He nears his apartment. The tower of the fire station rises above. The highest building in Rangoon. The other day Alvaro had shown him a photograph of those colonial civil servants burning an effigy of the Kaiser, on this same spot; even the Indian workers had joined in—loyal to the King, all God’s men. In Chile, royalty is traded for military juntas. Now he doesn’t even talk to Alvaro, only silence for his best friend. There is nothing to say.
One more block. The footpath is crowded with fruit sellers. He loves the streets of Rangoon … the Chinese quarter with its open-air theatres and paper dragons and splendid lanterns … the Hindu street, the humblest of them, with its temples … and the poor people prostrate in the mud outside. A rat scrambles into the broken drain with open sewer. He comes to his doorway and walks up the steep wooden steps for the last time, unlatches the padlock, and sits down, exhausted, at the kitchen table. It’s bare except for a porcelain vase containing six yellow roses. He writes the letter. He knows that when Josie reads it she will curse everyone, especially his own mother … calling her a mother of dogs. He will tell Josie, La Magnila, the evil one, where he hid the knife, buried at the base of the coconut tree; the weapon that was the endpoint of her love. He lays down the pen and looks around. This is where she killed his boredom and taught him that love, anger, and passion shared the same bed. He is twenty-four years old.
He leaves the letter on the table with the six yellow roses, locks the door and leaves the key in its hiding place. He moves forward, down Sule Pagoda Road to Strand Road, then across to the wharves where the steamer is docked, its funnel already spewing black smoke ready to head south to Colombo. The high water ebb of the river has reached its peak, held up by the incoming flood tide. A brief period of slack water forms across the river. He walks up the wooden gangway and looks down at the stillness, and he felt a slight shudder … the river murmured things that I might have said to her in tears.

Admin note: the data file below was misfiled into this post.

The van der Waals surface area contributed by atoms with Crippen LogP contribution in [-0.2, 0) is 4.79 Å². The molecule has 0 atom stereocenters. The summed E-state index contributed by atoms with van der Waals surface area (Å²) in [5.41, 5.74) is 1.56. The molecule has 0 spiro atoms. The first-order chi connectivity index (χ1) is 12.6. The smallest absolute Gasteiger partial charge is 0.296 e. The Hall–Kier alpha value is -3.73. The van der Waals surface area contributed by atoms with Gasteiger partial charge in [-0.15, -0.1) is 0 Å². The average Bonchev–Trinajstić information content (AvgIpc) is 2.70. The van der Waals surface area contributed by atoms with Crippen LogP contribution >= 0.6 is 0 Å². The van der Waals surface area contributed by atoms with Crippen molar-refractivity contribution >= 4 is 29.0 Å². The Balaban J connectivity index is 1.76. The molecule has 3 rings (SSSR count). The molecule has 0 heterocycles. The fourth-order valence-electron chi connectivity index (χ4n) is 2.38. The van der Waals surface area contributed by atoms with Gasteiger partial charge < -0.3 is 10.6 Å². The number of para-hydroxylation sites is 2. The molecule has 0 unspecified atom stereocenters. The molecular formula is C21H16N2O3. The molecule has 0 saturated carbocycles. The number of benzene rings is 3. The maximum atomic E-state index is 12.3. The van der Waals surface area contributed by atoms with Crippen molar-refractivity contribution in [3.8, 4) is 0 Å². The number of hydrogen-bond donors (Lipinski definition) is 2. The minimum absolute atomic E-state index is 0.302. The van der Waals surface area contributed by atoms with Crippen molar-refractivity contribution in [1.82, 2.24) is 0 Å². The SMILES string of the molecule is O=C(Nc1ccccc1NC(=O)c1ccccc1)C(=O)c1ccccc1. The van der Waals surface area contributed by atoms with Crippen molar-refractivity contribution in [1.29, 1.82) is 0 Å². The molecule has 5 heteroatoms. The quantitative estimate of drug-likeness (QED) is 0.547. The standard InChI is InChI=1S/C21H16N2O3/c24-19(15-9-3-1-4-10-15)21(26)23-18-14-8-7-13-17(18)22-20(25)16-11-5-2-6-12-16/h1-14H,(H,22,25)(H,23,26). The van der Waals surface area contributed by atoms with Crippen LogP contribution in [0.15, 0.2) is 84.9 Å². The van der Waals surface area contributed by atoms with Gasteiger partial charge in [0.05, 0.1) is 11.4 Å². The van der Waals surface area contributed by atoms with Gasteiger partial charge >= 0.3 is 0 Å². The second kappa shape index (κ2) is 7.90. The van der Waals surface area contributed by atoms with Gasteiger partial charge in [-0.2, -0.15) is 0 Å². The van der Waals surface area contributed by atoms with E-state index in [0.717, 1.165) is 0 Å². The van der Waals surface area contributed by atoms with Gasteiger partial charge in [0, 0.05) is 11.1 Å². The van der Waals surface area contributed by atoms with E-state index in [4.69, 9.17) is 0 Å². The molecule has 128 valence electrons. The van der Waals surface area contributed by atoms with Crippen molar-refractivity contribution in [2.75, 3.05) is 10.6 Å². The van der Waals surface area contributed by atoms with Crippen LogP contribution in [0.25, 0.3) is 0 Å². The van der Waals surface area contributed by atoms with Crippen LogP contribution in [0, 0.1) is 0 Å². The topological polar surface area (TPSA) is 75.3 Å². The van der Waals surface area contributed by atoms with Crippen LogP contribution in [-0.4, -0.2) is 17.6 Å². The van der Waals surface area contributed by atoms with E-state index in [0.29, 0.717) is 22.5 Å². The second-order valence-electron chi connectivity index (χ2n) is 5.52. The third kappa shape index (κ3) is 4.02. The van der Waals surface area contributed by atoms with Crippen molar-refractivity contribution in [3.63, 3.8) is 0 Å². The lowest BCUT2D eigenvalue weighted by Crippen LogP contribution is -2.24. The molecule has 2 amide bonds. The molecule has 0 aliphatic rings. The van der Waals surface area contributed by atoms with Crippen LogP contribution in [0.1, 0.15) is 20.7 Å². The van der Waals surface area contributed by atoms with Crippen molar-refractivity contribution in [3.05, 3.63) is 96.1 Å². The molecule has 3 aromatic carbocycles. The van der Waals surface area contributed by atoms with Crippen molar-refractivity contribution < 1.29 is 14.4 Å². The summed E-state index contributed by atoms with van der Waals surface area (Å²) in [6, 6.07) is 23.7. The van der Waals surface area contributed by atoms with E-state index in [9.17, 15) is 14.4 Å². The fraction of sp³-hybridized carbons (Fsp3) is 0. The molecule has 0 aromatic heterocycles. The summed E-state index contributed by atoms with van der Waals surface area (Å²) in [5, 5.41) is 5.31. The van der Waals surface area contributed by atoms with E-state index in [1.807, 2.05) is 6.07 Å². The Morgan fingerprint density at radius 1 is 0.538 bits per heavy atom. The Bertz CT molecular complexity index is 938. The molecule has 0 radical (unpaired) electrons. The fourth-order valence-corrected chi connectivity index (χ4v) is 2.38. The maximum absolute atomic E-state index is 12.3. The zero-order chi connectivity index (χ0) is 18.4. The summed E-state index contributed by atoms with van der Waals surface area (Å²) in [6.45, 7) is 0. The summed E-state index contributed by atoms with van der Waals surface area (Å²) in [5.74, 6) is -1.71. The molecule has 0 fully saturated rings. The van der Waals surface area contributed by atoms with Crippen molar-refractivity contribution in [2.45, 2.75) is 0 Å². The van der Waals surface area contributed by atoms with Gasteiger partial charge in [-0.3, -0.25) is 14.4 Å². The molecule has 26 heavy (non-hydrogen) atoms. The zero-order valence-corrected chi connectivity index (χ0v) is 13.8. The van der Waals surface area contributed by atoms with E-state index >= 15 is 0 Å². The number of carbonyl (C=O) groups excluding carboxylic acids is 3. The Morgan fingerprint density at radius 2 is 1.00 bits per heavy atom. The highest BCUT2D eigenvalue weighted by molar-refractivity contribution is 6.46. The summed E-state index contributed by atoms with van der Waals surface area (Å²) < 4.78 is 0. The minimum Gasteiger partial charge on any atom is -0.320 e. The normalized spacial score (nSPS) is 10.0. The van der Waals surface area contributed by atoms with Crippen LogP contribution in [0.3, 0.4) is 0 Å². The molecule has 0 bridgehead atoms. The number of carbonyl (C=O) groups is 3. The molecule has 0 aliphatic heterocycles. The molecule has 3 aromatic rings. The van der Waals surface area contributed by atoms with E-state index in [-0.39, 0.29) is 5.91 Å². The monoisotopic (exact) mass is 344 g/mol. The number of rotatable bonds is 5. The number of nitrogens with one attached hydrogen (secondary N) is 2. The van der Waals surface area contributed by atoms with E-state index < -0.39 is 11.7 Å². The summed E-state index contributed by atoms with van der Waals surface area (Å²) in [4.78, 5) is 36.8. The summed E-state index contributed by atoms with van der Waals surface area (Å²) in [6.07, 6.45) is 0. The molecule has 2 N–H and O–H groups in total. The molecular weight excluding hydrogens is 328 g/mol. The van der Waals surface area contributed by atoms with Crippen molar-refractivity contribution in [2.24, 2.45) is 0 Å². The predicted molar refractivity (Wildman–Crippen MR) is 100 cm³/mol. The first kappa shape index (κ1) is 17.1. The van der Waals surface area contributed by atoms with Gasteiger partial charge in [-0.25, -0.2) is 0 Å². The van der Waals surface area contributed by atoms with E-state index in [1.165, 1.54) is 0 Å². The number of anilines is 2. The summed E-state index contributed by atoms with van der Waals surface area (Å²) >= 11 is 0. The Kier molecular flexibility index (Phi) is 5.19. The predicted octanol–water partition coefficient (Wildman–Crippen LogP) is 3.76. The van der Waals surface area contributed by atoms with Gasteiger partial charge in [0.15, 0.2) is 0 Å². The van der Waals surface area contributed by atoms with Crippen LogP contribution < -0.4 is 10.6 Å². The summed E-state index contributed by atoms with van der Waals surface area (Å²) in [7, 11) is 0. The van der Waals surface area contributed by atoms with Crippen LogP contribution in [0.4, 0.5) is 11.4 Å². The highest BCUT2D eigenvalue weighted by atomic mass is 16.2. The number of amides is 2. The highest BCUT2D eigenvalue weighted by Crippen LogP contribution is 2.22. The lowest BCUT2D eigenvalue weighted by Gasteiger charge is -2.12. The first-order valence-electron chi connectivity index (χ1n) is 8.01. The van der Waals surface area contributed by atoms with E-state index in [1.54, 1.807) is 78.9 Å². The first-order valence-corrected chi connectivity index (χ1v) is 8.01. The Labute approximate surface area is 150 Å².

Josie followed Ricardo to Colombo soon after. She boarded a steamer, carrying a bag of rice, some blankets and the Paul Robeson records they loved listening to. On arriving at Colombo she set up camp outside Ricardo’s suburban bungalow, playing records, cooking meals and harassing any woman that landed on Ricardo’s doorstep. Threatened by police action, Josie was finally convinced to return to Rangoon, but not before demanding that Ricardo be there at the wharf to say goodbye. Pablo Neruda writes that at the last moment of leaving … she was seized by a gust of grief and love. We do not hear Josie’s story. Josie Bliss was never heard of again and her real name was never revealed. Pablo Neruda returned to Rangoon thirty years later. He searched for Josie, but all had gone. The apartment they had shared together, and the Chilean Consulate, had both been demolished, and Josie could not be found.
When you die, she used to say to me, my fears will end.
This article was first published on MYANMORE’s monthly lifestyle magazine InDepth, December 2014 issue.